After New Zealand, Australia bans TikTok on official devices

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Australia joined a long list of Western countries banning TikTok on official devices today. Attorney General Mark Dreyfus announced the move, saying the ban will be implemented “as soon as possible.”

In the announcement, Dreyfus said the decision was made “after advice from intelligence and security agencies.”

In addition, Australia has also made changes to its Protective Security Policy Framework (PSPF), noting that TikTok poses a security threat due to its data collection practices.

“The TikTok application poses significant security and privacy risks to non-corporate Commonwealth entities due to extensive collection of user data and exposure to extrajudicial directives from a foreign government in violation of Australian law,” the directive said.

Authorities said using the short video app for “legitimate business reasons” and on a separate “standalone device” will be allowed.

Australia’s move is in line with neighboring New Zeland and other members of the Five Eyes collective in the US, UK and Canada – all of whom have banned the use of TikTok on official devices. Separately, the EU and Belgium have also banned ByteDance’s app on the devices of the authorities.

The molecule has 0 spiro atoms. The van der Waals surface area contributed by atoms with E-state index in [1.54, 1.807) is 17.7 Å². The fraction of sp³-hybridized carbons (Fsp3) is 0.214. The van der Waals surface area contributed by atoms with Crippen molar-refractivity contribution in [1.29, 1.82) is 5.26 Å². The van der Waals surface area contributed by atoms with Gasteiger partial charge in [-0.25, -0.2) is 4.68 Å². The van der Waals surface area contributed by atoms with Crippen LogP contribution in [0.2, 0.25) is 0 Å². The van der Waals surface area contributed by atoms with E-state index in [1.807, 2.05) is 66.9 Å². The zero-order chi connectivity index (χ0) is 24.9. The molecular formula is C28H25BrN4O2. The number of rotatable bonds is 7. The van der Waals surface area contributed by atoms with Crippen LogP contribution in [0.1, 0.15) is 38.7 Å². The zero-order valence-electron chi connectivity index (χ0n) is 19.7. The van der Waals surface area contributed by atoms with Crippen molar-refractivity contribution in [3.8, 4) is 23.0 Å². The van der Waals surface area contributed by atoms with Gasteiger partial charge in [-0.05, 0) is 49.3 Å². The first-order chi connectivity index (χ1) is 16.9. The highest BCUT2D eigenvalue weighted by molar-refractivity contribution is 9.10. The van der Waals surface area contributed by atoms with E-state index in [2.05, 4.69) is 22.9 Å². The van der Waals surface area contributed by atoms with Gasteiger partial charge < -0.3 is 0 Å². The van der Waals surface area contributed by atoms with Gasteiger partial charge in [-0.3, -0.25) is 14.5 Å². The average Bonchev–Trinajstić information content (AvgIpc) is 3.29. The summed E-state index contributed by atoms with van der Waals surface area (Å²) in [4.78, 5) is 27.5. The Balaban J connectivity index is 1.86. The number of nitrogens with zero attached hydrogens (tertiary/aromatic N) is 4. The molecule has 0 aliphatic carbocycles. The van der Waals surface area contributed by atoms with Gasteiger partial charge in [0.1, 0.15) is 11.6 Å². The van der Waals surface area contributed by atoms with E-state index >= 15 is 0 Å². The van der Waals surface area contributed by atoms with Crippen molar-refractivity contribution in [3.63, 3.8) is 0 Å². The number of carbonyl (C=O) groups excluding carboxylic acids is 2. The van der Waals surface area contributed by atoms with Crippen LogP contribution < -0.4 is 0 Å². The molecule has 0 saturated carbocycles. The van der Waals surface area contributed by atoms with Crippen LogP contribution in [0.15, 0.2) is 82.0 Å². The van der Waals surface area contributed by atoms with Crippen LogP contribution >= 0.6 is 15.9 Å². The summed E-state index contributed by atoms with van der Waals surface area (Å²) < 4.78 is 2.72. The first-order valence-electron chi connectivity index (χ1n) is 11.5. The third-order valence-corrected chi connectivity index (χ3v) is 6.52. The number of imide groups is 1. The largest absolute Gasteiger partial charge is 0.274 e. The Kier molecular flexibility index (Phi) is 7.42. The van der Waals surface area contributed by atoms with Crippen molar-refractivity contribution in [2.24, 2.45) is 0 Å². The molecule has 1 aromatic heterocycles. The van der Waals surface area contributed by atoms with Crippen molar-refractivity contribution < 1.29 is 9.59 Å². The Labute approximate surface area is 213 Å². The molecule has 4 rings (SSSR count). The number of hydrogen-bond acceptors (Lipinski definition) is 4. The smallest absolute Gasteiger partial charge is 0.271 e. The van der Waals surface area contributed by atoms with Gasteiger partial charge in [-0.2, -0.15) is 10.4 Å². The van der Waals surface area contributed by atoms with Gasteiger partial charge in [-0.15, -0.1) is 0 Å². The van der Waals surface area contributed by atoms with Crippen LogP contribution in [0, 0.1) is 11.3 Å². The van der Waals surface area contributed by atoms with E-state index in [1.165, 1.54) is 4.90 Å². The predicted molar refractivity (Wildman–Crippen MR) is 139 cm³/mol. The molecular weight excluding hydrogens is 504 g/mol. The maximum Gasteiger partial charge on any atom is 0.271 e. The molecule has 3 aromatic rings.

In response to the Australian government’s decision, TikTok expressed disappointment in this politically motivated move.

“We are extremely disappointed by this decision, which we believe is dictated by politics, not facts. We are also disappointed that TikTok, and the millions of Australians who use it, have been made aware of this decision through the media, despite our repeated offers to engage constructively with the government over this policy.”

“Again, we emphasize that there is no evidence that TikTok poses a security risk to Australians in any way and should not be treated any differently than other social media platforms. Our millions of Australian users deserve a government that makes decisions based on facts and treats all businesses fairly, regardless of country of origin,” said Lee Hunter, General Manager, TikTok Australia and New Zealand in a statement.

Last month, TikTok CEO Shou Zi Chew testified before the US Congress in a grueling five-hour session. During the hearing, Chew tried to reassure lawmakers that Chinese authorities have no access to US users’ data.

“Let me say this unequivocally: ByteDance is not an agent of China or any other country,” he said.

ByteDance is under pressure from the Biden administration to sell TikTok US or face an embargo. Meanwhile, TikTok is conducting a $1.5 billion charm offensive under “Project Texas” to appease US authorities and allay their doubts about data transparency.

The story has been updated with TikTok’s response.

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